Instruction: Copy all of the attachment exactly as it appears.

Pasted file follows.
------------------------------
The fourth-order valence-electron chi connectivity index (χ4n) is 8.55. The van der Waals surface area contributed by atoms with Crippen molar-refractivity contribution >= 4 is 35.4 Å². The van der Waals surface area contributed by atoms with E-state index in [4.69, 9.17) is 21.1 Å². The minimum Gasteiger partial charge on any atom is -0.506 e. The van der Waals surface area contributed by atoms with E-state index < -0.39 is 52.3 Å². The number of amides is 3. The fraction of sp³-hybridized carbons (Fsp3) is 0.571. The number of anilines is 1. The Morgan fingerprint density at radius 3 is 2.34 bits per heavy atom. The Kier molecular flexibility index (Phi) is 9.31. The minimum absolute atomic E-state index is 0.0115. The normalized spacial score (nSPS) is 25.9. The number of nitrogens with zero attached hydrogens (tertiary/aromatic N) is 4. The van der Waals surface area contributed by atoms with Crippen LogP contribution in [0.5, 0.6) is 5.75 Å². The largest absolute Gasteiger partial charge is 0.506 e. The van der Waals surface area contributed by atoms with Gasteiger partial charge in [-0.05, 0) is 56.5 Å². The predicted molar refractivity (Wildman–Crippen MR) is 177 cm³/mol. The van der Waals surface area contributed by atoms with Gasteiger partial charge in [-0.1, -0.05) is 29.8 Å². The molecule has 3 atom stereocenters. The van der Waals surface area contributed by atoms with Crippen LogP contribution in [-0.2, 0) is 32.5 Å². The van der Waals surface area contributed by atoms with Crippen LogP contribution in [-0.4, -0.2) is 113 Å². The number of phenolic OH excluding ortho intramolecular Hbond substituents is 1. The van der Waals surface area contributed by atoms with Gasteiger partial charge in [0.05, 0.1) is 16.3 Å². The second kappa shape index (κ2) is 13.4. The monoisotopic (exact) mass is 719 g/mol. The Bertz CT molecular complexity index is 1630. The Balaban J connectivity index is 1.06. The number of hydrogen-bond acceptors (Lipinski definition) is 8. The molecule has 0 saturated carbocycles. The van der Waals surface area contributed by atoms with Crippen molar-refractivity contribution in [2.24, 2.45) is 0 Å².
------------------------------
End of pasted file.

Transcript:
The fourth-order valence-electron chi connectivity index (χ4n) is 8.55. The van der Waals surface area contributed by atoms with Crippen molar-refractivity contribution >= 4 is 35.4 Å². The van der Waals surface area contributed by atoms with E-state index in [4.69, 9.17) is 21.1 Å². The minimum Gasteiger partial charge on any atom is -0.506 e. The van der Waals surface area contributed by atoms with E-state index < -0.39 is 52.3 Å². The number of amides is 3. The fraction of sp³-hybridized carbons (Fsp3) is 0.571. The number of anilines is 1. The Morgan fingerprint density at radius 3 is 2.34 bits per heavy atom. The Kier molecular flexibility index (Phi) is 9.31. The minimum absolute atomic E-state index is 0.0115. The normalized spacial score (nSPS) is 25.9. The number of nitrogens with zero attached hydrogens (tertiary/aromatic N) is 4. The van der Waals surface area contributed by atoms with Crippen LogP contribution in [0.5, 0.6) is 5.75 Å². The largest absolute Gasteiger partial charge is 0.506 e. The van der Waals surface area contributed by atoms with Gasteiger partial charge in [-0.05, 0) is 56.5 Å². The predicted molar refractivity (Wildman–Crippen MR) is 177 cm³/mol. The van der Waals surface area contributed by atoms with Gasteiger partial charge in [-0.1, -0.05) is 29.8 Å². The molecule has 3 atom stereocenters. The van der Waals surface area contributed by atoms with Crippen LogP contribution in [-0.2, 0) is 32.5 Å². The van der Waals surface area contributed by atoms with Crippen LogP contribution in [-0.4, -0.2) is 113 Å². The number of phenolic OH excluding ortho intramolecular Hbond substituents is 1. The van der Waals surface area contributed by atoms with Gasteiger partial charge in [0.05, 0.1) is 16.3 Å². The second kappa shape index (κ2) is 13.4. The monoisotopic (exact) mass is 719 g/mol. The Bertz CT molecular complexity index is 1630. The Balaban J connectivity index is 1.06. The number of hydrogen-bond acceptors (Lipinski definition) is 8. The molecule has 0 saturated carbocycles. The van der Waals surface area contributed by atoms with Crippen molar-refractivity contribution in [2.24, 2.45) is 0 Å².